7.11. Extremal Problems

Applying math often comprises the task to find a certain setting for some parameters of a process to ensure an optimal result (e.g. shortest distance, highest profit, lowest consumption). In many cases our techniques of detecting global extreme points will enable us to find a calculative solution.

For a simple example to start with we consider rectangles with a fixed perimeter U. There are lots of those rectangles and they all differ in their area as can be checked by dragging the blue anchor in the sketch below.

 ▪ This rectangle has a fixed perimeter of 340px. With a width of x =  and a height of  y =   its area calculates to x·y =  We are now going to find a rectangle among those with greatest area.

To that end we survey all the areas encountered, in other words we consider the function A given by

$A\left(x,y\right)=x\cdot y$.

The variables x and  y however are not independent from each other as the side condition, that is setting the perimeter $U>0$ as fixed, forces x and  y into a distinct relationship:

$2x+2y=U\text{ }⇔\text{ }y=\frac{U}{2}-x$.

Thus we may substitute the variable  y in  by some term of x. Considering that the width x may only take values between 0 and $\frac{U}{2}$ we get the following definition for the target function  $A:\left[0,\frac{U}{2}\right]\to ℝ$

$A\left(x\right)=x\cdot \left(\frac{U}{2}-x\right)=-{x}^{2}+\frac{U}{2}x$.

Looking for a greatest area now means searching for a global maximum for A. Such a maximum point will exist as A is continuous on a closed interval (see[6.6.5]). It could be one of the boundary points or a local maximum point in the interior of the domain of A.

The latter case is easily dealt with using our criteria for twice differentiable functions: As

${A}^{\prime }\left(x\right)=0\text{ }⇔\text{ }-2x+\frac{U}{2}=0\text{ }⇔\text{ }x=\frac{U}{4}$

and ${{A}^{\prime }}^{\prime }$ we find a single local maximum in the interior namely at $\frac{U}{4}$ with a value of

$A\left(\frac{U}{4}\right)=\frac{{U}^{2}}{16}>0$.

By comparison with the boundary values  $A\left(0\right)=0$ and $A\left(\frac{U}{2}\right)=0$ we finally see that the rectangle with $x=\frac{U}{4}$ and $y=\frac{U}{4}$ (according to ) has the greatest area. Thus we proved the well known fact:

Proposition:

 The square has the greatest area among all rectangles with the same perimeter. [7.11.1]

This result is a special case of the so called isoperimetric problem, i.e. to find among all laminae with a fixed (appropriate) perimeter the one(s) with the greatest area. Although it is quite obvious that this will be a circle it is far from simple to prove this. For more information see Viktor Blasjö: The Isoperimetric Problem, Amer. Math. Monthly 112, pp. 526-566.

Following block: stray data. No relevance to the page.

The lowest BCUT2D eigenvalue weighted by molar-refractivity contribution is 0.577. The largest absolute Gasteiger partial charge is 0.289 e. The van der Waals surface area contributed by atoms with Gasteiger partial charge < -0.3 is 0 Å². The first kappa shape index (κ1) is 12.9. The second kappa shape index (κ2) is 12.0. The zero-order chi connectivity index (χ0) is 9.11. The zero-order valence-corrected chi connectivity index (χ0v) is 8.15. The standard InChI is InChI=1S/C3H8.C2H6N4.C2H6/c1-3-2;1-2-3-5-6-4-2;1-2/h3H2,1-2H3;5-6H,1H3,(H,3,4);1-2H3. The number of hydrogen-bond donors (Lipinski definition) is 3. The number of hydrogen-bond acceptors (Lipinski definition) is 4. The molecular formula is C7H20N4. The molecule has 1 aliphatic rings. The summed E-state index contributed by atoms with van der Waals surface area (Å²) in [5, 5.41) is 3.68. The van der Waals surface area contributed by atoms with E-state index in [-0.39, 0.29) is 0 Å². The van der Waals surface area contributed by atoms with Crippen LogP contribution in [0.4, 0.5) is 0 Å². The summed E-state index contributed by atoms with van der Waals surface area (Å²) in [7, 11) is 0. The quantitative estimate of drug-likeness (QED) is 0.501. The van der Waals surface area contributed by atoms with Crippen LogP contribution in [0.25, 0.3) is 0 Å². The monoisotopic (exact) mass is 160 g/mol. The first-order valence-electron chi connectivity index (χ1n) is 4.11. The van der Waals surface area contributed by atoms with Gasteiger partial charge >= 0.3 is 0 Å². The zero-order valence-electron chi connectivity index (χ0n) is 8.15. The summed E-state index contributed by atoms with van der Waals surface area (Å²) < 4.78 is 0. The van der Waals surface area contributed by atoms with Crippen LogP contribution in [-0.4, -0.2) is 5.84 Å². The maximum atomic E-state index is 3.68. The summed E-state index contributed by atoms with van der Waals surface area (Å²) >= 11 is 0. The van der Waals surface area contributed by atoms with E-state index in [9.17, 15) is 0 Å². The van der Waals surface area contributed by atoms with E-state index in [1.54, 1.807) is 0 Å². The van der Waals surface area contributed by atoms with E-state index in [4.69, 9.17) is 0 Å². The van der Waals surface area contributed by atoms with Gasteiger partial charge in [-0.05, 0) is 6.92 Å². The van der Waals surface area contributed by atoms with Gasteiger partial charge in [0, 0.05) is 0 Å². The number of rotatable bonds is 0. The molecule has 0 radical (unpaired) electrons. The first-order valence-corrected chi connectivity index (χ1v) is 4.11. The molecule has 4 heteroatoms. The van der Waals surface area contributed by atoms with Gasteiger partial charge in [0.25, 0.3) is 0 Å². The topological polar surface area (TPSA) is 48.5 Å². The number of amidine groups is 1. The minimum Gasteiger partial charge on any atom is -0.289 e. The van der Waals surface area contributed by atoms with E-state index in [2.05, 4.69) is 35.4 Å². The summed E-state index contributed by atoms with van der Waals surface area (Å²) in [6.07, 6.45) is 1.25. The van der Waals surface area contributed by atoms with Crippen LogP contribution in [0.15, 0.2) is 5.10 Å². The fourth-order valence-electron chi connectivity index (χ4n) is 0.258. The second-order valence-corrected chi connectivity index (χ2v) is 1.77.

A similar problem, often encountered in economic activities, is called the packaging problem: How to gain a maximal volume from a fixed surface? As an example we create a box (no lid) of greatest volume from a rectangular cardboard sized a×b ($a\ge b>0$). We just cut out four squares of width x as shown in the drawing and then flip up the resulting straps. Our cardboard is sized a = 240px and b = 180px.

If we clip a square of at each corner the box will be a − 2x =  long, b − 2x =  broad and x =  high. Hence it will be

(a − 2x)·(b − 2xx =

big. Setting now

$V\left(x\right)=\left(a-2x\right)\cdot \left(b-2x\right)\cdot x$

introduces the target function  $V:\left[0,\frac{b}{2}\right]\to ℝ$ directly without quoting the side condition i A detailed notation, like for instance V(x) = length·width·x, with side condition "length = a − 2x and width = b − 2x", turns out to be unnecessary laborious in straightforward situations like this.
explicitly. Next we find the local extreme points for V within the interior of the domain interval. From

$\begin{array}{l}V\left(x\right)=4{x}^{3}-2\left(a+b\right){x}^{2}+abx\\ {V}^{\prime }\left(x\right)=12{x}^{2}-4\left(a+b\right)x+ab\\ {{V}^{\prime }}^{\prime }\left(x\right)=24x-4\left(a+b\right)\end{array}$

we get:  ${V}^{\prime }\left(x\right)=0\text{ }⇔\text{ }x=\frac{1}{6}\left(a+b\right)±\frac{1}{6}\sqrt{{\left(a+b\right)}^{2}-3ab}=\frac{1}{6}\left(a+b±\sqrt{{\left(a-b\right)}^{2}+ab}\right)$. As

$\frac{1}{6}\left(a+b+\sqrt{{\left(a-b\right)}^{2}+ab}\right)\ge \frac{1}{6}\left(a+b+\sqrt{ab}\right)\ge \frac{1}{6}\left(b+b+\sqrt{bb}\right)=\frac{b}{2}$,

the first root does not belong to $\right]0,\frac{b}{2}\left[$ in contrast to the second one because here we have: